N. Belle Vernon official demands park smoking ban
By Jeremy Sellew
Published: Wednesday, Oct. 9, 2013, 1:46 a.m.
North Belle Vernon Councilwoman Betty Shine-Hill wants a smoking ban at Graham Street Park, and she wants it now.
She demanded the ban Tuesday at a council meeting.
“I heard a story of a mom who was trying to break through a congregation of kids at the bottom of the steps,” Shine-Hill said of an alleged incident at the park.
“After she had to say ‘excuse me' twice, they finally let her through and one of the kids blew smoke right in her face. That's ignorant, and I want smoking banned.”
Shine-Hill moved for the borough solicitor to draft an ordinance for a ban. Councilman Mark Frederick provided a second and it passed by a 4-3 vote.
Council members John Wasicek, Brett Berish and Diann Donaldson opposed the action.
Frederick, Shine-Hill, John Ross and council President Dennis Simboli voted yes.
“Betty, I said I would support you on this, so I'm voting yes,” Simboli said.
“But remember, this doesn't mean that the ordinance has passed. It's just one step, (the ordinance) would have to pass another vote.”
“Betty, I personally polled 60 people at the car show on Saturday and a majority of them said they want to be able to smoke at the park,” Simboli said.
“Now, just like the story you told, that's heresay, but I'll bring you a petition with signatures if you want it.”
“And I'll bring you one with more (signatures),” Shine-Hill responded.
“I understand it's for the kids, Betty, but I don't understand how we're going to enforce it,” said Berish, chairman of the Public Safety Committee, said. “You can't have people down there dialing 911 for a cop everytime they see someone down there smoking a cigarette. It's going to get ridiculous.”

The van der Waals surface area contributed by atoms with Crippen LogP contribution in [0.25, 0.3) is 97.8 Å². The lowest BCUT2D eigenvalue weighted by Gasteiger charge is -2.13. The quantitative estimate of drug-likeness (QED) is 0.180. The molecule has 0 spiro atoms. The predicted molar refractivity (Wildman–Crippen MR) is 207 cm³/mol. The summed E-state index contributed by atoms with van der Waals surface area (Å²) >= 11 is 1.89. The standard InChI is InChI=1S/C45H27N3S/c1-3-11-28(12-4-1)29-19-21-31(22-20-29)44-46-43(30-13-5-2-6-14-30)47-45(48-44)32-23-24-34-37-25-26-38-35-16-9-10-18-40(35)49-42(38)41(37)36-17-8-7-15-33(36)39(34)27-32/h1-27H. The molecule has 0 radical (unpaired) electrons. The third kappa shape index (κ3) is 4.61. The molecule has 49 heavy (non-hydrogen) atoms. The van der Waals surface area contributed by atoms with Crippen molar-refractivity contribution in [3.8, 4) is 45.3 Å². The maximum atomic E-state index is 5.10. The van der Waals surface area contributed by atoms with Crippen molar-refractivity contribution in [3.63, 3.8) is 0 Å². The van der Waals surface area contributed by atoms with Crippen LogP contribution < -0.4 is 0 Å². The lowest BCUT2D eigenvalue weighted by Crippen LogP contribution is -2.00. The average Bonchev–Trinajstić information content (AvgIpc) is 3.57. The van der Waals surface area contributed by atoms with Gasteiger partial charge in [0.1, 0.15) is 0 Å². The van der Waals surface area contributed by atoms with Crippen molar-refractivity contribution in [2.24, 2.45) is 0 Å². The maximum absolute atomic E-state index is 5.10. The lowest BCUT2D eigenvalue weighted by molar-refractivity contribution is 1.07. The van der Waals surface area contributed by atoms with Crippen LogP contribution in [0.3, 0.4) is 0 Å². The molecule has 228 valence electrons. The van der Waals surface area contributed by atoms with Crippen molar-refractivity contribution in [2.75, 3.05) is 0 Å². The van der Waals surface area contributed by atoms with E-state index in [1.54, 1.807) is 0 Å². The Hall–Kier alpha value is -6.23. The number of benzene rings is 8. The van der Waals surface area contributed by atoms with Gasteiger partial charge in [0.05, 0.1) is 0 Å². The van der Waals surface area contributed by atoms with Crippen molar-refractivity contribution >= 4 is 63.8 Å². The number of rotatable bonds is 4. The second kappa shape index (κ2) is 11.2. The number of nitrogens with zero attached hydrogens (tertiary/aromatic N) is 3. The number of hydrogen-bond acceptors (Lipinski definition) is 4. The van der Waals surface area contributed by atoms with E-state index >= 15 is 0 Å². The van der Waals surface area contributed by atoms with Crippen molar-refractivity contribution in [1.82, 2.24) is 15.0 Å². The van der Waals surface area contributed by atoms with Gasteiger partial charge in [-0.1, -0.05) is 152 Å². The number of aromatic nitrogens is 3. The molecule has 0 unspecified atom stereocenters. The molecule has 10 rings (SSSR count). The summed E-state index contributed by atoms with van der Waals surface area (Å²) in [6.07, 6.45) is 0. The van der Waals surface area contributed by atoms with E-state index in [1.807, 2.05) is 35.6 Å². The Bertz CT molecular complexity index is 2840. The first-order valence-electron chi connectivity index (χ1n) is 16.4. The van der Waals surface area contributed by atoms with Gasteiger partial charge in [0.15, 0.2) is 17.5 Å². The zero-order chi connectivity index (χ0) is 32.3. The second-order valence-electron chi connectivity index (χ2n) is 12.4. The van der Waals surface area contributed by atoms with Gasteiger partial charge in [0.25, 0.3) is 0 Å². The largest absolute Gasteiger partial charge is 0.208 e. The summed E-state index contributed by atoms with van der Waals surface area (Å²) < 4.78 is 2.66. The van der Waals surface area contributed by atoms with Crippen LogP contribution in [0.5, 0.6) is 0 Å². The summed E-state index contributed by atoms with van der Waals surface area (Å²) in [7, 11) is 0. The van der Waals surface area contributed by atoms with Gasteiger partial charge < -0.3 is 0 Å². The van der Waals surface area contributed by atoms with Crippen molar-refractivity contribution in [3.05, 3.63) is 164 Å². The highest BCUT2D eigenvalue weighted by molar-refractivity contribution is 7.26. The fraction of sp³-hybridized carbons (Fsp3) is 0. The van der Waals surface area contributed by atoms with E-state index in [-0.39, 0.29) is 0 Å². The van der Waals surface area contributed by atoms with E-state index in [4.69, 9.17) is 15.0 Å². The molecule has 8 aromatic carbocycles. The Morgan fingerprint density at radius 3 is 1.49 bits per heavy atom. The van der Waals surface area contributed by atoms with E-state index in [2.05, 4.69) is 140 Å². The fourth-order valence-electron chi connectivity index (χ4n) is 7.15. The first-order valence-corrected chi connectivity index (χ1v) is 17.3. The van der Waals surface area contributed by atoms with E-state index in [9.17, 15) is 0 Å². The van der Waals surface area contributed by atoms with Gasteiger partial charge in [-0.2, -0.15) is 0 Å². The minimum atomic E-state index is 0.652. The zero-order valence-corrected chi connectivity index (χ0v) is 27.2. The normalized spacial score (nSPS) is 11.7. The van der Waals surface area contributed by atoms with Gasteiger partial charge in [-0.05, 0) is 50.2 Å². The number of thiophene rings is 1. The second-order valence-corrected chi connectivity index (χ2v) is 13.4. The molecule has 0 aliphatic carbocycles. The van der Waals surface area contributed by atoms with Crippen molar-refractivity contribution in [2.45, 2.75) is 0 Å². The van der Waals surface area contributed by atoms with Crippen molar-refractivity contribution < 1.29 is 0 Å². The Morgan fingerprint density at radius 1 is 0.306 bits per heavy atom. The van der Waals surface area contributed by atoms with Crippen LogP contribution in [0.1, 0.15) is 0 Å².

Berish asked Mayor Craig Ambrose, who oversees the police department, if he believed an ordinance could properly be enforced.
“In my opinion, no,” Ambrose replied.
“I just don't see how we can enforce it,” Wasicek said. “Yes, the smoking thing is an issue, but we have other issues in this town, too. If a cop is going to be down at the park, I want them to be watching for acts of bullying or something worse, not for the guy standing there minding his business smoking a cigarette.”
In other business:
• Council warned residents that anyone caught dumping electronics in borough dumpsters will be prosecuted.
“Landfills won't take them,” Frederick said. “In my opinion, if a resident goes out and buys the TV, it's their responsibility to find the proper disposal for it.
“Actually, the Department of Environmental Protection came up with this mandate, so they should provide the funding for us to store these items.”
Wasicek said anyone who puts out the items for collection by Waste Management should be mindful to pull the items back off the alleyways and sidewalks when they aren't collected.
• Announced the Halloween parade will begin 1 p.m. Oct. 26. Participants should report to the intersection of Broad Avenue and Short Street. Trick or treat will take place after the parade from 3 to 5 p.m.
• Announced that Lynn Alley between Vine and Baltimore streets is open to traffic. It had been closed because of a mine subsidence incident in November.
• Announced the borough will explore making the right side of Baltimore Street a no parking zone from Broad Avenue to Green Street.
“It's become like a one-way street there, because people are parking on both sides of the street,” Simboli said. “It's a huge safety issue, because you can't see what's coming up over the knob of the hill.”
• Reminded residents that RVs, boats, and trailers are not to be parked along borough streets. Citations will be issued to violators.
Jeremy Sellew is a staff writer for Trib Total Media. He can be reached at email@example.com or 724-684-2667.
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